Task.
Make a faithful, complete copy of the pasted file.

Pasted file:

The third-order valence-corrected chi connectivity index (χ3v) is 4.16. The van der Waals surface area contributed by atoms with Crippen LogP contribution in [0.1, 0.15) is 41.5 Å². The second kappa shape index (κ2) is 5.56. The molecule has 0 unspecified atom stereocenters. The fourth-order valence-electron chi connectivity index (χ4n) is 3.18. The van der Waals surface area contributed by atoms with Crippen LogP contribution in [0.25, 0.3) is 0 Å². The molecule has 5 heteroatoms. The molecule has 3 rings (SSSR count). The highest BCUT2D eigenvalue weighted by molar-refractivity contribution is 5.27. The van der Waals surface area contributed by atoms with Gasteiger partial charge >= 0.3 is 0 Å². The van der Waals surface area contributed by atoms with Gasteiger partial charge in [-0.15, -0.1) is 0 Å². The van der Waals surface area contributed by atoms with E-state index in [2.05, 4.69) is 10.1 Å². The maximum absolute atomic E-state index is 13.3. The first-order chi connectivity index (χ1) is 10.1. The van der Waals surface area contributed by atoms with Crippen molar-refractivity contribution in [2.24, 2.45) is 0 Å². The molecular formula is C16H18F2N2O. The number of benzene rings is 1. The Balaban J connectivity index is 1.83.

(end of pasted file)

The third-order valence-corrected chi connectivity index (χ3v) is 4.16. The van der Waals surface area contributed by atoms with Crippen LogP contribution in [0.1, 0.15) is 41.5 Å². The second kappa shape index (κ2) is 5.56. The molecule has 0 unspecified atom stereocenters. The fourth-order valence-electron chi connectivity index (χ4n) is 3.18. The van der Waals surface area contributed by atoms with Crippen LogP contribution in [0.25, 0.3) is 0 Å². The molecule has 5 heteroatoms. The molecule has 3 rings (SSSR count). The highest BCUT2D eigenvalue weighted by molar-refractivity contribution is 5.27. The van der Waals surface area contributed by atoms with Gasteiger partial charge >= 0.3 is 0 Å². The van der Waals surface area contributed by atoms with Gasteiger partial charge in [-0.15, -0.1) is 0 Å². The van der Waals surface area contributed by atoms with E-state index in [2.05, 4.69) is 10.1 Å². The maximum absolute atomic E-state index is 13.3. The first-order chi connectivity index (χ1) is 10.1. The van der Waals surface area contributed by atoms with Crippen molar-refractivity contribution in [2.24, 2.45) is 0 Å². The molecular formula is C16H18F2N2O. The number of benzene rings is 1. The Balaban J connectivity index is 1.83.